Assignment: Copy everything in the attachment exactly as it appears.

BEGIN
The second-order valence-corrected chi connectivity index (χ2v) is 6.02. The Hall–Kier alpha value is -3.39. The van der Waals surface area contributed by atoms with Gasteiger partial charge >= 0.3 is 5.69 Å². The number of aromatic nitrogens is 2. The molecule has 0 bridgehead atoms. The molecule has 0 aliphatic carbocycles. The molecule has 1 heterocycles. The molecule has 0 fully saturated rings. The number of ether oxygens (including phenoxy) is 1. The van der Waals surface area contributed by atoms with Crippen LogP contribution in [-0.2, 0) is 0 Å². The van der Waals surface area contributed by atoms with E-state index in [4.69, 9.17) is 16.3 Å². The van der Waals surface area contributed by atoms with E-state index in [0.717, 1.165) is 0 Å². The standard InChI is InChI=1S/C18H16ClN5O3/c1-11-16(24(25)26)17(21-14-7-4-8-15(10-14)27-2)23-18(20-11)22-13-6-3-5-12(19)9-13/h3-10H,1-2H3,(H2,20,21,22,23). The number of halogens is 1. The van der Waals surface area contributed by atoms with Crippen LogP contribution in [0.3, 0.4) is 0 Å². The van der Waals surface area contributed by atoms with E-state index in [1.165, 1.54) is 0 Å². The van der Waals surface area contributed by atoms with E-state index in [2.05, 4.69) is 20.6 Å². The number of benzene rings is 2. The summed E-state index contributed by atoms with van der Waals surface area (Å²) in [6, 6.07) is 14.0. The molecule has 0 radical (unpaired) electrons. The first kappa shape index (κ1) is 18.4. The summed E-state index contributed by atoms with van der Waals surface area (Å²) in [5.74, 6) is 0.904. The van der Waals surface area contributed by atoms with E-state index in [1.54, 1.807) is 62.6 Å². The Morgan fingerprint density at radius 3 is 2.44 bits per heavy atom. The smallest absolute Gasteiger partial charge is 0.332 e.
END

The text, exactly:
The second-order valence-corrected chi connectivity index (χ2v) is 6.02. The Hall–Kier alpha value is -3.39. The van der Waals surface area contributed by atoms with Gasteiger partial charge >= 0.3 is 5.69 Å². The number of aromatic nitrogens is 2. The molecule has 0 bridgehead atoms. The molecule has 0 aliphatic carbocycles. The molecule has 1 heterocycles. The molecule has 0 fully saturated rings. The number of ether oxygens (including phenoxy) is 1. The van der Waals surface area contributed by atoms with Crippen LogP contribution in [-0.2, 0) is 0 Å². The van der Waals surface area contributed by atoms with E-state index in [4.69, 9.17) is 16.3 Å². The van der Waals surface area contributed by atoms with E-state index in [0.717, 1.165) is 0 Å². The standard InChI is InChI=1S/C18H16ClN5O3/c1-11-16(24(25)26)17(21-14-7-4-8-15(10-14)27-2)23-18(20-11)22-13-6-3-5-12(19)9-13/h3-10H,1-2H3,(H2,20,21,22,23). The number of halogens is 1. The van der Waals surface area contributed by atoms with Crippen LogP contribution in [0.3, 0.4) is 0 Å². The van der Waals surface area contributed by atoms with E-state index in [1.165, 1.54) is 0 Å². The van der Waals surface area contributed by atoms with E-state index in [2.05, 4.69) is 20.6 Å². The number of benzene rings is 2. The summed E-state index contributed by atoms with van der Waals surface area (Å²) in [6, 6.07) is 14.0. The molecule has 0 radical (unpaired) electrons. The first kappa shape index (κ1) is 18.4. The summed E-state index contributed by atoms with van der Waals surface area (Å²) in [5.74, 6) is 0.904. The van der Waals surface area contributed by atoms with E-state index in [1.54, 1.807) is 62.6 Å². The Morgan fingerprint density at radius 3 is 2.44 bits per heavy atom. The smallest absolute Gasteiger partial charge is 0.332 e.